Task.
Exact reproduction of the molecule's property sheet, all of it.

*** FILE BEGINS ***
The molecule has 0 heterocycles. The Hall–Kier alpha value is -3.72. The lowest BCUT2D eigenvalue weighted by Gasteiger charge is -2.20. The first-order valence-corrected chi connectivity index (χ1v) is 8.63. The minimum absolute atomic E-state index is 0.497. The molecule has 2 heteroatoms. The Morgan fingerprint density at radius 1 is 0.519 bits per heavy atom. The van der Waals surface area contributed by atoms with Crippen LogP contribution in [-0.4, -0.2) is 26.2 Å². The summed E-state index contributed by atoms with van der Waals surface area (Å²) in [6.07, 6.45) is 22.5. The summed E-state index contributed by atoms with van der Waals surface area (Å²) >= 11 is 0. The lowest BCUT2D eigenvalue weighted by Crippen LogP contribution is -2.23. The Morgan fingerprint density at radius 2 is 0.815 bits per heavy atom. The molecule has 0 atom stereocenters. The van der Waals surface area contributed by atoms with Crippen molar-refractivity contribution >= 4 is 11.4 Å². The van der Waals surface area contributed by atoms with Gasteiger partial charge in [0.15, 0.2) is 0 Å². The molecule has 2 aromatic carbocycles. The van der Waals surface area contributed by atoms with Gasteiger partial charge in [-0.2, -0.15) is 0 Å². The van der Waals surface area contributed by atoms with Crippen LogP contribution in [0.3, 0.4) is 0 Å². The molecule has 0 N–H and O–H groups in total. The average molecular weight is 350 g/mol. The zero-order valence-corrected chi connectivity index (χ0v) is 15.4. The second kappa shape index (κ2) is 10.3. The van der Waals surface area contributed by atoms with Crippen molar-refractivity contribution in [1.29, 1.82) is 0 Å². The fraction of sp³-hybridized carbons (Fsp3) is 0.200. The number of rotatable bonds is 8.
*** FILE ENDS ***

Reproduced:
The molecule has 0 heterocycles. The Hall–Kier alpha value is -3.72. The lowest BCUT2D eigenvalue weighted by Gasteiger charge is -2.20. The first-order valence-corrected chi connectivity index (χ1v) is 8.63. The minimum absolute atomic E-state index is 0.497. The molecule has 2 heteroatoms. The Morgan fingerprint density at radius 1 is 0.519 bits per heavy atom. The van der Waals surface area contributed by atoms with Crippen LogP contribution in [-0.4, -0.2) is 26.2 Å². The summed E-state index contributed by atoms with van der Waals surface area (Å²) in [6.07, 6.45) is 22.5. The summed E-state index contributed by atoms with van der Waals surface area (Å²) >= 11 is 0. The lowest BCUT2D eigenvalue weighted by Crippen LogP contribution is -2.23. The Morgan fingerprint density at radius 2 is 0.815 bits per heavy atom. The molecule has 0 atom stereocenters. The van der Waals surface area contributed by atoms with Crippen molar-refractivity contribution >= 4 is 11.4 Å². The van der Waals surface area contributed by atoms with Gasteiger partial charge in [0.15, 0.2) is 0 Å². The molecule has 2 aromatic carbocycles. The van der Waals surface area contributed by atoms with Gasteiger partial charge in [-0.2, -0.15) is 0 Å². The van der Waals surface area contributed by atoms with Crippen LogP contribution in [0.3, 0.4) is 0 Å². The molecule has 0 N–H and O–H groups in total. The average molecular weight is 350 g/mol. The zero-order valence-corrected chi connectivity index (χ0v) is 15.4. The second kappa shape index (κ2) is 10.3. The van der Waals surface area contributed by atoms with Crippen molar-refractivity contribution in [1.29, 1.82) is 0 Å². The fraction of sp³-hybridized carbons (Fsp3) is 0.200. The number of rotatable bonds is 8.